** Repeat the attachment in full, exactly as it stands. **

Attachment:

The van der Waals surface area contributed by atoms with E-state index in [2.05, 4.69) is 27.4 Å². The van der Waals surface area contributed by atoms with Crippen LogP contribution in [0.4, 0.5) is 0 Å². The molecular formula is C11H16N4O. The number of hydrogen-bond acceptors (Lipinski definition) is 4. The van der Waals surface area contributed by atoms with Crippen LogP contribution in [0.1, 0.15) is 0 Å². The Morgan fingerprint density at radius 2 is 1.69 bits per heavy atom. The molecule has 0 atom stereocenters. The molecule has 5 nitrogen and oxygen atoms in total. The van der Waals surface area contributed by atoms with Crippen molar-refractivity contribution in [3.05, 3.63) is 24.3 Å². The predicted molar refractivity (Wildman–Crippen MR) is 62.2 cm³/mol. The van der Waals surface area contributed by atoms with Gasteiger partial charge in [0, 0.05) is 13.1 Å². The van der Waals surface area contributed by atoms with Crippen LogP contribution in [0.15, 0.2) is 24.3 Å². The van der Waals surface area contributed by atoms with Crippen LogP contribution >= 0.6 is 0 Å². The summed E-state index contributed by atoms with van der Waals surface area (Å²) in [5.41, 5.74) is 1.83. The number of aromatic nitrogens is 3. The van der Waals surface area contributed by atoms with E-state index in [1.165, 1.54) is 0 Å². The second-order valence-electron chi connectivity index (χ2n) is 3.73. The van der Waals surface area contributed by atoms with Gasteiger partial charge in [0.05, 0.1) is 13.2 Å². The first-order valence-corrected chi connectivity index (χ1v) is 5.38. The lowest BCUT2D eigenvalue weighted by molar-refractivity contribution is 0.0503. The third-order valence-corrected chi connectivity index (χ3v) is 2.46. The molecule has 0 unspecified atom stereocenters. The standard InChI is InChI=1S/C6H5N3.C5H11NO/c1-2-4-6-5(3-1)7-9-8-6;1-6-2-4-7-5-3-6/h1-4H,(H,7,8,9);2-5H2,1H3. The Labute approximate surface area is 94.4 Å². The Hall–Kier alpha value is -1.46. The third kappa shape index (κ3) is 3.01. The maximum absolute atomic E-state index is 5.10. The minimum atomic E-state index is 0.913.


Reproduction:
The van der Waals surface area contributed by atoms with E-state index in [2.05, 4.69) is 27.4 Å². The van der Waals surface area contributed by atoms with Crippen LogP contribution in [0.4, 0.5) is 0 Å². The molecular formula is C11H16N4O. The number of hydrogen-bond acceptors (Lipinski definition) is 4. The van der Waals surface area contributed by atoms with Crippen LogP contribution in [0.1, 0.15) is 0 Å². The Morgan fingerprint density at radius 2 is 1.69 bits per heavy atom. The molecule has 0 atom stereocenters. The molecule has 5 nitrogen and oxygen atoms in total. The van der Waals surface area contributed by atoms with Crippen molar-refractivity contribution in [3.05, 3.63) is 24.3 Å². The predicted molar refractivity (Wildman–Crippen MR) is 62.2 cm³/mol. The van der Waals surface area contributed by atoms with Gasteiger partial charge in [0, 0.05) is 13.1 Å². The van der Waals surface area contributed by atoms with Crippen LogP contribution in [0.15, 0.2) is 24.3 Å². The van der Waals surface area contributed by atoms with Crippen LogP contribution >= 0.6 is 0 Å². The summed E-state index contributed by atoms with van der Waals surface area (Å²) in [5.41, 5.74) is 1.83. The number of aromatic nitrogens is 3. The van der Waals surface area contributed by atoms with E-state index in [1.165, 1.54) is 0 Å². The second-order valence-electron chi connectivity index (χ2n) is 3.73. The van der Waals surface area contributed by atoms with Gasteiger partial charge in [0.05, 0.1) is 13.2 Å². The first-order valence-corrected chi connectivity index (χ1v) is 5.38. The lowest BCUT2D eigenvalue weighted by molar-refractivity contribution is 0.0503. The third-order valence-corrected chi connectivity index (χ3v) is 2.46. The molecule has 0 unspecified atom stereocenters. The standard InChI is InChI=1S/C6H5N3.C5H11NO/c1-2-4-6-5(3-1)7-9-8-6;1-6-2-4-7-5-3-6/h1-4H,(H,7,8,9);2-5H2,1H3. The Labute approximate surface area is 94.4 Å². The Hall–Kier alpha value is -1.46. The third kappa shape index (κ3) is 3.01. The maximum absolute atomic E-state index is 5.10. The minimum atomic E-state index is 0.913.